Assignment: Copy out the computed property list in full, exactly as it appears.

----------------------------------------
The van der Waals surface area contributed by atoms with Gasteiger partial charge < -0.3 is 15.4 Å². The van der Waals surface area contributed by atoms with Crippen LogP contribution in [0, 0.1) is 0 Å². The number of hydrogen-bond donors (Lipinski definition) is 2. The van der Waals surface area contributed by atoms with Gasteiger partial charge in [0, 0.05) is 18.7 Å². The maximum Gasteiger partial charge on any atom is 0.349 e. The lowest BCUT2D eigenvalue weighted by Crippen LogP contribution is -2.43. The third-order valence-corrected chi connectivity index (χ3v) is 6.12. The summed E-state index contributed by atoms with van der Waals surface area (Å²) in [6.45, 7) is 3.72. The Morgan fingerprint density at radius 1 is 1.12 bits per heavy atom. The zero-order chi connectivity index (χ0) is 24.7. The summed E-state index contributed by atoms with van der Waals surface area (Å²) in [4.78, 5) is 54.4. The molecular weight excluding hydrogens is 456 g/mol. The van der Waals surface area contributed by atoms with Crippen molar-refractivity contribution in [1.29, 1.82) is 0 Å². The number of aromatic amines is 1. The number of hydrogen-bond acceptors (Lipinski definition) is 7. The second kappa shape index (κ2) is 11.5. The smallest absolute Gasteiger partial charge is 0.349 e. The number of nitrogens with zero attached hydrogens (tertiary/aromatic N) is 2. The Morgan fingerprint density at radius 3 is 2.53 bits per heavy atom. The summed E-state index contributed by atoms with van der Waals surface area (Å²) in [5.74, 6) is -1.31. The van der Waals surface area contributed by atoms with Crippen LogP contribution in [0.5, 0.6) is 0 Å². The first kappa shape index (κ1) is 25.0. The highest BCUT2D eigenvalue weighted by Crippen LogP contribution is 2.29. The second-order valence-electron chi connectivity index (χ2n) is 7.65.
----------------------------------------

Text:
The van der Waals surface area contributed by atoms with Gasteiger partial charge < -0.3 is 15.4 Å². The van der Waals surface area contributed by atoms with Crippen LogP contribution in [0, 0.1) is 0 Å². The number of hydrogen-bond donors (Lipinski definition) is 2. The van der Waals surface area contributed by atoms with Gasteiger partial charge in [0, 0.05) is 18.7 Å². The maximum Gasteiger partial charge on any atom is 0.349 e. The lowest BCUT2D eigenvalue weighted by Crippen LogP contribution is -2.43. The third-order valence-corrected chi connectivity index (χ3v) is 6.12. The summed E-state index contributed by atoms with van der Waals surface area (Å²) in [6.45, 7) is 3.72. The Morgan fingerprint density at radius 1 is 1.12 bits per heavy atom. The zero-order chi connectivity index (χ0) is 24.7. The summed E-state index contributed by atoms with van der Waals surface area (Å²) in [4.78, 5) is 54.4. The molecular weight excluding hydrogens is 456 g/mol. The van der Waals surface area contributed by atoms with Crippen molar-refractivity contribution in [1.29, 1.82) is 0 Å². The number of aromatic amines is 1. The number of hydrogen-bond acceptors (Lipinski definition) is 7. The second kappa shape index (κ2) is 11.5. The smallest absolute Gasteiger partial charge is 0.349 e. The number of nitrogens with zero attached hydrogens (tertiary/aromatic N) is 2. The Morgan fingerprint density at radius 3 is 2.53 bits per heavy atom. The summed E-state index contributed by atoms with van der Waals surface area (Å²) in [5.74, 6) is -1.31. The van der Waals surface area contributed by atoms with Crippen LogP contribution in [0.5, 0.6) is 0 Å². The first kappa shape index (κ1) is 25.0. The highest BCUT2D eigenvalue weighted by Crippen LogP contribution is 2.29. The second-order valence-electron chi connectivity index (χ2n) is 7.65.